The state's fire control plans for the 5,200-acre Manuel F. Corellus State Forest have come under attack by the scientific community and the Public Employees for Environmental Responsibility (PEER), a watchdog organization. The advocacy group threatens possible legal action to block state forest teams from clearing hundreds of acres of woodland along strategic fire lines.
The Department of Environmental Management (DEM), the agency in charge of managing the forest, announced plans to move into the forest today to begin widening the exterior fire breaks to 500 feet to protect about 600 abutting residences and structures from the threat of wildfire. DEM plans to use a harrow on about 200 acres, but not within 200 feet of any rare plant species, as well as bulldozing and other management methods such as mowing and brush cutting.
Opponents to DEM's plan have raised concerns that the methods will not protect the 29 state-listed rare species in the forest, an area with the highest density of rare species per acre than any other land in the commonwealth.
For several years, the state agency in charge of tracking the rare plant and animal species throughout the state, the Department of Fisheries and Wildlife (DFW), could not agree with DEM's proposed strategies to minimize the fire risk in a way that also preserved the habitat for rare species.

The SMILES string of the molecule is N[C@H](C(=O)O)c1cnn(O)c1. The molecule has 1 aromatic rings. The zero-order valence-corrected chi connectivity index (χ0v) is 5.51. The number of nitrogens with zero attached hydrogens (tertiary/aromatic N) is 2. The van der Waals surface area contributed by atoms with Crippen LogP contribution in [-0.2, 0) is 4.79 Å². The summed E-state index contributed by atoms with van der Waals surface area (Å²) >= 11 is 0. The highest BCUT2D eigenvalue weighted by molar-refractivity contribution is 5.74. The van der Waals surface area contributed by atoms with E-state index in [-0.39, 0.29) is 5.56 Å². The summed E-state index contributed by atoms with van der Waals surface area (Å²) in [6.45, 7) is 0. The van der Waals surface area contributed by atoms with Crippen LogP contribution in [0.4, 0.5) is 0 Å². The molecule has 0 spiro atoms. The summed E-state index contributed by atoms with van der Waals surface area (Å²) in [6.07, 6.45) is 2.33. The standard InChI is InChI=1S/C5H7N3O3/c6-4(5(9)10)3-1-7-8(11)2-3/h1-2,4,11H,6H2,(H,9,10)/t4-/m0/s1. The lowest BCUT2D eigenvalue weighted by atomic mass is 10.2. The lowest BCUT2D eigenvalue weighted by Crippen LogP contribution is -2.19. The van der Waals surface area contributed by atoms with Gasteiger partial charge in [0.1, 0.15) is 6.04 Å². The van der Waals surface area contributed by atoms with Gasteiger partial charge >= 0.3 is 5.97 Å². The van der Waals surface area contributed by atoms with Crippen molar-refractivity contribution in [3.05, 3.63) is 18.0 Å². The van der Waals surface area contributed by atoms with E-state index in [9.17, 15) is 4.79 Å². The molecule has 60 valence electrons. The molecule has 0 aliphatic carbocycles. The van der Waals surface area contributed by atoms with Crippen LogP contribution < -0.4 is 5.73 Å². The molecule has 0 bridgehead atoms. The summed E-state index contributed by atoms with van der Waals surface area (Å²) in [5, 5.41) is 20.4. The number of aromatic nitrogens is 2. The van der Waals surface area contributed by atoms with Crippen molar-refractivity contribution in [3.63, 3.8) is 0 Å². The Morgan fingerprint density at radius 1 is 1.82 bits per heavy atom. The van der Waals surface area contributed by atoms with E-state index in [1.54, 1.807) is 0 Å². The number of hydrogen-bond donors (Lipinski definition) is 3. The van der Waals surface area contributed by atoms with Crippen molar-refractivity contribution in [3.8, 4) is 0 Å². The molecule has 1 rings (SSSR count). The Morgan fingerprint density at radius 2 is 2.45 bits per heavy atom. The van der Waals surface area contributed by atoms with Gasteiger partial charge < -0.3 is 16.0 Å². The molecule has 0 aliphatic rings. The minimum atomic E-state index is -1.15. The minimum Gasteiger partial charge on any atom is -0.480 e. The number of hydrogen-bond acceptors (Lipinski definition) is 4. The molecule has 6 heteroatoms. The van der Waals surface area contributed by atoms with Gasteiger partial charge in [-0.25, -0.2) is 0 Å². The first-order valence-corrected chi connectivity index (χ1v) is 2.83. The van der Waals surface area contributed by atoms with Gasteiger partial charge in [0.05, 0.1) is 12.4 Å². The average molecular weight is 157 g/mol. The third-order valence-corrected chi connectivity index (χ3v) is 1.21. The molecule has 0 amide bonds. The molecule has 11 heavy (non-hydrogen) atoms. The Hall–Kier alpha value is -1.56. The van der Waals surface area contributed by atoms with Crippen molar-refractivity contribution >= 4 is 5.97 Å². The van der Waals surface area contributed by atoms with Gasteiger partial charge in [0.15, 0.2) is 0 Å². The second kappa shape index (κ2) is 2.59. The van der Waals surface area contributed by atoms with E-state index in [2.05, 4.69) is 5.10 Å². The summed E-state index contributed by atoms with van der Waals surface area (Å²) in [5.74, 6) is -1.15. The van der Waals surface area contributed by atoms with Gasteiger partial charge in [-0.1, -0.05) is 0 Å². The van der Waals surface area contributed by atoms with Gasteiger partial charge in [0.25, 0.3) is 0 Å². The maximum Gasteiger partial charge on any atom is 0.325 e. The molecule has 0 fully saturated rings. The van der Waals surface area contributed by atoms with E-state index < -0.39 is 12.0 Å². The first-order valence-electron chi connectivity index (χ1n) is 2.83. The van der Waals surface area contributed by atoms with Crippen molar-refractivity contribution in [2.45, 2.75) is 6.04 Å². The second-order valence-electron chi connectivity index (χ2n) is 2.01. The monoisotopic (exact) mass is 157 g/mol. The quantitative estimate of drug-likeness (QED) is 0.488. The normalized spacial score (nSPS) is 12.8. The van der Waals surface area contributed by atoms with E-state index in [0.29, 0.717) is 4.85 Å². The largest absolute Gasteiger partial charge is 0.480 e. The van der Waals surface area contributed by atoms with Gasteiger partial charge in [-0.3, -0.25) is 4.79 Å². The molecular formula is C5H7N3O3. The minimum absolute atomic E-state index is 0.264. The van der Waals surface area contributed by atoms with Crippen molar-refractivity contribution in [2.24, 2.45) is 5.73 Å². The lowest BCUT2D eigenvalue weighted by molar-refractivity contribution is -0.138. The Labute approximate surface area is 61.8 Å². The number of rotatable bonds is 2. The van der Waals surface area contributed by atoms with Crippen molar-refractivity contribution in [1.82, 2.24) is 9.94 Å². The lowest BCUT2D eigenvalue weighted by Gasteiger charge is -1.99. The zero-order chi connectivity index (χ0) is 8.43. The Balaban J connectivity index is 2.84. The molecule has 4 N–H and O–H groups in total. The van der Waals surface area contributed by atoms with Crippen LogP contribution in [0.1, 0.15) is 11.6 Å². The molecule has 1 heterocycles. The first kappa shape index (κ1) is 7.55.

Finally, DFW approved a conservation permit August 21 granting DEM permission to begin widening the 32 acres of existing firebreaks. DEM plans to work on the exterior breaks before moving into the interior forest, which it will widen to 100 feet.
Late last week, the PEER group, an alliance of employees working within the state and federal resource agencies to promote professional ethics, ensure accountability and protect public health and the environment, stepped into the controversy, stating: "Overriding objections raised by its own staff, DFW has hastily approved a plan to begin flattening hundreds of acres in the state forest."
Critics contend DEM has for years opposed less costly and damaging fuel reduction methods and has kept the public misinformed about the destructive effects of a harrow. In addition, they point out that the permit was granted without review under the Massachusetts Environmental Policy Act (MEPA).
MEPA requires any state agency to file an Environmental Notification Form (ENF) prior to work in a sensitive habitat. Upon the filing, for 30 days, the public is given the chance to respond to the issues and then a management plan is drafted before any work is allowed.
Eric Wingerter, field director for PEER, said, "A plan should have been in place prior to the issuing of the permit."
He also warned that if DEM begins work this week in the state forest, "PEER will pursue every avenue to stop the project."
Doug Pizzi, spokesman for Bob Durand, secretary of the executive office of environmental affairs, said an ENF form was filed last Friday. Mr. Pizzi said the MEPA regulation allows DEM to move ahead with their work this week because the threat to the safety of abutting residences qualifies the Vineyard situation as an emergency.
The wildfire threat in the forest has existed for more than six years. Mr. Wingerter contends the emergency provisions of the regulation mean that work can occur only if there is an immediate and present emergency, such as an actual fire.